This, the collection’s concluding poem, carries a subtextual codicil: the blank page which follows might be filled with the empty-breasted voiceless whose cries are staunched by thirst, and whose misfortune is directed by a geographical accident of birth; or, the well-fed citizens of Hebei Province in China, whose exponential economic growth chokes atmosphere and lungs in purplish air, as the Hang Seng meanders endlessly upward in the ‘thick white steam’ that is a parody of beauty (‘Smog’); or, the consumers of facsimile fish, whose white flesh contains residues of black plastic which are ‘invisible to the eye’, yet perceptible in the bloodstream (‘Fortune’).

But it would do Rachel Bower a disservice to reflect too proprietorially on the ‘barbarism’ of globalization, manmade climatic instability and the nether regions of Benjamin’s depressing diagnosis. For many of the passages of real beauty and dignity in These Mothers of Gods serve to justify the dramatic pull of the book’s title. The intimate connection between motherhood, the natural world and the ideas of human propagation, nurture, and continuity, is everywhere visible, and everywhere underwrites the poet’s intimation of symbiotic purpose…

…even if the battleground of childbirth and recovery is mired in ‘offal’ and dyspeptic quease. Bower’s candid evisceration of the human body is as persuasive as Wendy Pratt’s recent exploration of maternal loss in When I Think of My Body as a Horse. The hyper-closely observed detail of the body’s ravage and butterfly-like regeneration in ‘Shedding’ – a tale of ‘becoming’ – is a robust, sashaying postlude to the brutal, organic tercets of ‘After the Stork’, whose understated title is ironised by postpartum pain and loss of control:

‘Rooted in this murky puddle,
bruised and emptied, she is more alone
than ever before. The sting of hot water

comes as a relief, rinsing a deluge of sobs
and offal, pouring brightly on leaking breasts.’

Bower’s distancing of her subject in the third-person, here and elsewhere, enables a kind of detachment, but the experience is personal and authentic in the extreme. The poet’s revelation of the body’s otherwise hidden recesses is brave, but also a kind of affirmation, an opening up of what it means to be a woman to the public gaze.

Bearing an inordinate capacity for leaping across semantic boundaries – her themes liberate the state of motherhood as both metaphor and metonym – Rachel Bower’s poetics draws affiliation and suggestion in sync., as though it was perfectly natural to blend many shades on the broadest canvas. The process is seamless and always convincing; not circumscribed by a straitjacket of concealment, this poet’s work is defiantly self-aware, a declaration of identity and of place in the world. The slippage of ideas into extraneous terrain strengthens, rather than otherwise, a claim to a unitary way of seeing: whilst the protean melding of images of ‘sea green’ oceanic drifting with the dependency of an infant in ‘Cannula’ works affectingly, almost as a secured resolution to the inherent peril of ‘Water Birth’, the short, breathless couplets of ‘Gypsophila Paniculata’ act as onomatopoeias for a baby’s irregular exhalations. The mother’s concern (drawn, significantly, in the first person) finds remarkable expression in a kind of natural transference:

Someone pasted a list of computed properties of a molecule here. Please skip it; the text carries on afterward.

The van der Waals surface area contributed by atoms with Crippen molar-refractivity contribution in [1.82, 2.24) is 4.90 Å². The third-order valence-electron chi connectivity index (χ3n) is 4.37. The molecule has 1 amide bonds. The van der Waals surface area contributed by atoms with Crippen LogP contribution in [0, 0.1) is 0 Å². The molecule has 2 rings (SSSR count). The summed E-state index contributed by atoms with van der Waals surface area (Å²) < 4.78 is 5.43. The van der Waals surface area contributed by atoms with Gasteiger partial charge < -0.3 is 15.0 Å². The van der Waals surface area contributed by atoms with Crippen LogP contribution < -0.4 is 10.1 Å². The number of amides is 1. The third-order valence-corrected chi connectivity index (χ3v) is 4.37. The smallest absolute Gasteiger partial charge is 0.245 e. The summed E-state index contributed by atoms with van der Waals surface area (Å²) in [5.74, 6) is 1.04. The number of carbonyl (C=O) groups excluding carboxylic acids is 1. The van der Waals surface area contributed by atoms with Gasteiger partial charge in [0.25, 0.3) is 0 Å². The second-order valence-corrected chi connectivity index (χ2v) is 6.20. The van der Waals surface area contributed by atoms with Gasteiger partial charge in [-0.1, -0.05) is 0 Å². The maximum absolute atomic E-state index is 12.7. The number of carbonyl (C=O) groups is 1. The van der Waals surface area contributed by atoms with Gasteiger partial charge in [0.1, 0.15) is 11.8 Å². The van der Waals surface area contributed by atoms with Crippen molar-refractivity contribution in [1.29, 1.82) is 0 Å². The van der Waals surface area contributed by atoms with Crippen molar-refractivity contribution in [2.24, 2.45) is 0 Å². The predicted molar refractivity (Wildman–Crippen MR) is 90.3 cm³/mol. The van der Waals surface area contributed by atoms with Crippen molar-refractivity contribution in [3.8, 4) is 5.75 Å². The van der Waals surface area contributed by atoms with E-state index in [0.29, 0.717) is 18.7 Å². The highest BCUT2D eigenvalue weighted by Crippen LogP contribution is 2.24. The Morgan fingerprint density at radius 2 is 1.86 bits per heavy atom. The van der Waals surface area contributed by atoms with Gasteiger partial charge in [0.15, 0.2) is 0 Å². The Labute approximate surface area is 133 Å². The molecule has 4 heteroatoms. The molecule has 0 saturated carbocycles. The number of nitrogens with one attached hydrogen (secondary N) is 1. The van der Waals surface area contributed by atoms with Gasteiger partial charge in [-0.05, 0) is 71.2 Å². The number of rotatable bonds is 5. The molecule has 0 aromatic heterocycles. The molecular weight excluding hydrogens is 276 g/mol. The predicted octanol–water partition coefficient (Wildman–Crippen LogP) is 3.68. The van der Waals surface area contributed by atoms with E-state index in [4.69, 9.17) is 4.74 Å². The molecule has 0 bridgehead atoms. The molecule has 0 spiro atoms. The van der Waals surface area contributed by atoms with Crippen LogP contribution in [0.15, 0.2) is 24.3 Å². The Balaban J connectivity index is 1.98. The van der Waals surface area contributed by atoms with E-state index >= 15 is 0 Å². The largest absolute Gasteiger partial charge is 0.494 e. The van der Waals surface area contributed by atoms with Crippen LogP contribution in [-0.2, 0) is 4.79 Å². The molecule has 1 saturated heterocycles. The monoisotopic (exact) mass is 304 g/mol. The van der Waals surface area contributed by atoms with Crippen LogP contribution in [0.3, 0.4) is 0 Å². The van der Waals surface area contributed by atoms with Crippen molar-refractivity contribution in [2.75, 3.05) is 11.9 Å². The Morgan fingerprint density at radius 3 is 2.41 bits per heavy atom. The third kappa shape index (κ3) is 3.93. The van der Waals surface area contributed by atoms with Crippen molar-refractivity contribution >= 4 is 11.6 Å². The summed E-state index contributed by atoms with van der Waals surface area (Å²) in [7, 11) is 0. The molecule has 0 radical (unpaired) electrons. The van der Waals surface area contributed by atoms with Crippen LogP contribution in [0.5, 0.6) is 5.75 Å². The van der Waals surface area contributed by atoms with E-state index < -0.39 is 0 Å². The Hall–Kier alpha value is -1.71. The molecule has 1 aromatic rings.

I don’t think so, I say,
but when the scent stains

his sheets and the buds
set little hooks in my throat

I trample around the room
in search of tiny petals.’

Rachel Bower’s sense of sorority – her collection ranges widely over cultural and geographical landscapes – extends to those women who stand in the shadowed corners, written out of historical narratives dictated by successive patriarchies and dispatched to the story’s margins. ‘Wet Nurse’ does for the forgotten services of Halimah bint Abi Dhuayb – Muhammed’s proxy mother – what Pat Barker did for Briseis and the enslaved Trojan captives in The Silence of the Girls, and we should not underestimate the power of Bower’s final couplet, whose simplicity lends a resonant irony to a moment of incalculable grief:

‘to the loss of this milkchild, the eager arms
of the mother, the pain of handing him back.’

The makeshift quotidian of a Bethlehem stable in another fine sonnet, ‘In a Manger’, subsumes the glimmering symbolism of the birth of Christ in a modern vernacular of labour pain and oblivious male gaze (‘Joe waits at the door’), before the obliging of fatherly propriety, and the centering of blooming motherhood in a tableau enacted in everyplace and in everytime, from Judea to Newcastle to Peru:

‘In the earth as a star looks down where she lays
this belly-strong woman, birthing on hay.’

These Mothers of Gods will be published by Fly on the Wall Press, 16th July, 2021, and is available for pre-order here: